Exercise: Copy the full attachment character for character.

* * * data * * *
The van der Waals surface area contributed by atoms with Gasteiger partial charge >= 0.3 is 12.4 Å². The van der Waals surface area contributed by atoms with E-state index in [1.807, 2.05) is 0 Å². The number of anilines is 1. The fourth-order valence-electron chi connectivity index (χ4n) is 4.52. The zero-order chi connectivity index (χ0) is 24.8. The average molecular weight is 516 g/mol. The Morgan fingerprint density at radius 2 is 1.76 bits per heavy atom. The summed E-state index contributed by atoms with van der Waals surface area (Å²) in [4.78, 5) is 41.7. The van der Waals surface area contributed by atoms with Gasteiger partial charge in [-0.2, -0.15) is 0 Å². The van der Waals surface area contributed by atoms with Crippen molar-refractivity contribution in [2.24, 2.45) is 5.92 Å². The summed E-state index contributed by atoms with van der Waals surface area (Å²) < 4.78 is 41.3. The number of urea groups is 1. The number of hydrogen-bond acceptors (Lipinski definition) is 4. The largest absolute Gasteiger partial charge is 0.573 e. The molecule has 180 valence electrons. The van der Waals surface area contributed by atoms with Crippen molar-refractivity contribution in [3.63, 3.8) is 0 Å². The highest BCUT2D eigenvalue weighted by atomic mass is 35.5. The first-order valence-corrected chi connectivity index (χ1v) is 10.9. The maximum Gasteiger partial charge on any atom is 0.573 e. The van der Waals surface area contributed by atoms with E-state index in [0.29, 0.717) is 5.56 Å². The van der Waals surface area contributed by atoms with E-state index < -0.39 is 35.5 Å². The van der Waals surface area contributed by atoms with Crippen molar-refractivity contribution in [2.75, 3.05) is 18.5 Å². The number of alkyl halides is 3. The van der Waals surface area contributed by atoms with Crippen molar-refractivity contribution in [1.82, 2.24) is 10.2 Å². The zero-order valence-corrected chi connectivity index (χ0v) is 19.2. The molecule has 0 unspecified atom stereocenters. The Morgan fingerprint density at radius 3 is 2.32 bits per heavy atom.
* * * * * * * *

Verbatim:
The van der Waals surface area contributed by atoms with Gasteiger partial charge >= 0.3 is 12.4 Å². The van der Waals surface area contributed by atoms with E-state index in [1.807, 2.05) is 0 Å². The number of anilines is 1. The fourth-order valence-electron chi connectivity index (χ4n) is 4.52. The zero-order chi connectivity index (χ0) is 24.8. The average molecular weight is 516 g/mol. The Morgan fingerprint density at radius 2 is 1.76 bits per heavy atom. The summed E-state index contributed by atoms with van der Waals surface area (Å²) in [4.78, 5) is 41.7. The van der Waals surface area contributed by atoms with Gasteiger partial charge in [-0.2, -0.15) is 0 Å². The van der Waals surface area contributed by atoms with Crippen molar-refractivity contribution in [2.24, 2.45) is 5.92 Å². The summed E-state index contributed by atoms with van der Waals surface area (Å²) < 4.78 is 41.3. The number of urea groups is 1. The number of hydrogen-bond acceptors (Lipinski definition) is 4. The largest absolute Gasteiger partial charge is 0.573 e. The molecule has 180 valence electrons. The van der Waals surface area contributed by atoms with Crippen molar-refractivity contribution in [3.63, 3.8) is 0 Å². The highest BCUT2D eigenvalue weighted by atomic mass is 35.5. The first-order valence-corrected chi connectivity index (χ1v) is 10.9. The maximum Gasteiger partial charge on any atom is 0.573 e. The van der Waals surface area contributed by atoms with E-state index in [0.29, 0.717) is 5.56 Å². The van der Waals surface area contributed by atoms with E-state index < -0.39 is 35.5 Å². The van der Waals surface area contributed by atoms with Crippen molar-refractivity contribution in [2.75, 3.05) is 18.5 Å². The number of alkyl halides is 3. The van der Waals surface area contributed by atoms with Crippen molar-refractivity contribution in [1.82, 2.24) is 10.2 Å². The zero-order valence-corrected chi connectivity index (χ0v) is 19.2. The molecule has 0 unspecified atom stereocenters. The Morgan fingerprint density at radius 3 is 2.32 bits per heavy atom.